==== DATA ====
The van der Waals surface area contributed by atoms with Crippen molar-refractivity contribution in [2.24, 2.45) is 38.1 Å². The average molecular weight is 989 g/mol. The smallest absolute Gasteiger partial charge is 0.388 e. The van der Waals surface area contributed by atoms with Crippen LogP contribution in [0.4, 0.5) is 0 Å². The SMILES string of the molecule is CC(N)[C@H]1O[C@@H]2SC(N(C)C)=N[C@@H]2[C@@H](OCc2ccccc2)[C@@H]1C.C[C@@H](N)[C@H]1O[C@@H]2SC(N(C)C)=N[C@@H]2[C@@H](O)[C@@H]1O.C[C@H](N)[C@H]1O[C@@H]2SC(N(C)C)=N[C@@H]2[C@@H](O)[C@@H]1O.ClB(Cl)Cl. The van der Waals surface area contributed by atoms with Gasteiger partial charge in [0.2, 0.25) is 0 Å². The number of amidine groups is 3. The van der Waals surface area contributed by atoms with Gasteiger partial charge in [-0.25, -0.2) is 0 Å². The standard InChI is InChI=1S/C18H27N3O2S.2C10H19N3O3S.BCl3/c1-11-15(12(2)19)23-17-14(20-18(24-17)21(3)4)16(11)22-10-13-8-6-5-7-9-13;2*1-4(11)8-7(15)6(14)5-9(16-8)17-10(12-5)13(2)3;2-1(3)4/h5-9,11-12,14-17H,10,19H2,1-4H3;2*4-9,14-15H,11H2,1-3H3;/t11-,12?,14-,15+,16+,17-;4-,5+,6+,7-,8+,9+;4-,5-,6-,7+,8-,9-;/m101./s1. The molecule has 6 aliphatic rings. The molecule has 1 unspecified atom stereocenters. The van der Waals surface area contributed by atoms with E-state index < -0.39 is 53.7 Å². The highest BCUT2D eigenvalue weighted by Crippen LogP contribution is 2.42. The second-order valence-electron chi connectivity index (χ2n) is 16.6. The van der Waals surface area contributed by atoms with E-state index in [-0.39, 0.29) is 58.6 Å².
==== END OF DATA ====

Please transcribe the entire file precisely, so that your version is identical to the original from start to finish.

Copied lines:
The van der Waals surface area contributed by atoms with Crippen molar-refractivity contribution in [2.24, 2.45) is 38.1 Å². The average molecular weight is 989 g/mol. The smallest absolute Gasteiger partial charge is 0.388 e. The van der Waals surface area contributed by atoms with Crippen LogP contribution in [0.4, 0.5) is 0 Å². The SMILES string of the molecule is CC(N)[C@H]1O[C@@H]2SC(N(C)C)=N[C@@H]2[C@@H](OCc2ccccc2)[C@@H]1C.C[C@@H](N)[C@H]1O[C@@H]2SC(N(C)C)=N[C@@H]2[C@@H](O)[C@@H]1O.C[C@H](N)[C@H]1O[C@@H]2SC(N(C)C)=N[C@@H]2[C@@H](O)[C@@H]1O.ClB(Cl)Cl. The van der Waals surface area contributed by atoms with Gasteiger partial charge in [0.2, 0.25) is 0 Å². The number of amidine groups is 3. The van der Waals surface area contributed by atoms with Gasteiger partial charge in [-0.25, -0.2) is 0 Å². The standard InChI is InChI=1S/C18H27N3O2S.2C10H19N3O3S.BCl3/c1-11-15(12(2)19)23-17-14(20-18(24-17)21(3)4)16(11)22-10-13-8-6-5-7-9-13;2*1-4(11)8-7(15)6(14)5-9(16-8)17-10(12-5)13(2)3;2-1(3)4/h5-9,11-12,14-17H,10,19H2,1-4H3;2*4-9,14-15H,11H2,1-3H3;/t11-,12?,14-,15+,16+,17-;4-,5+,6+,7-,8+,9+;4-,5-,6-,7+,8-,9-;/m101./s1. The molecule has 6 aliphatic rings. The molecule has 1 unspecified atom stereocenters. The van der Waals surface area contributed by atoms with E-state index < -0.39 is 53.7 Å². The highest BCUT2D eigenvalue weighted by Crippen LogP contribution is 2.42. The second-order valence-electron chi connectivity index (χ2n) is 16.6. The van der Waals surface area contributed by atoms with E-state index in [-0.39, 0.29) is 58.6 Å².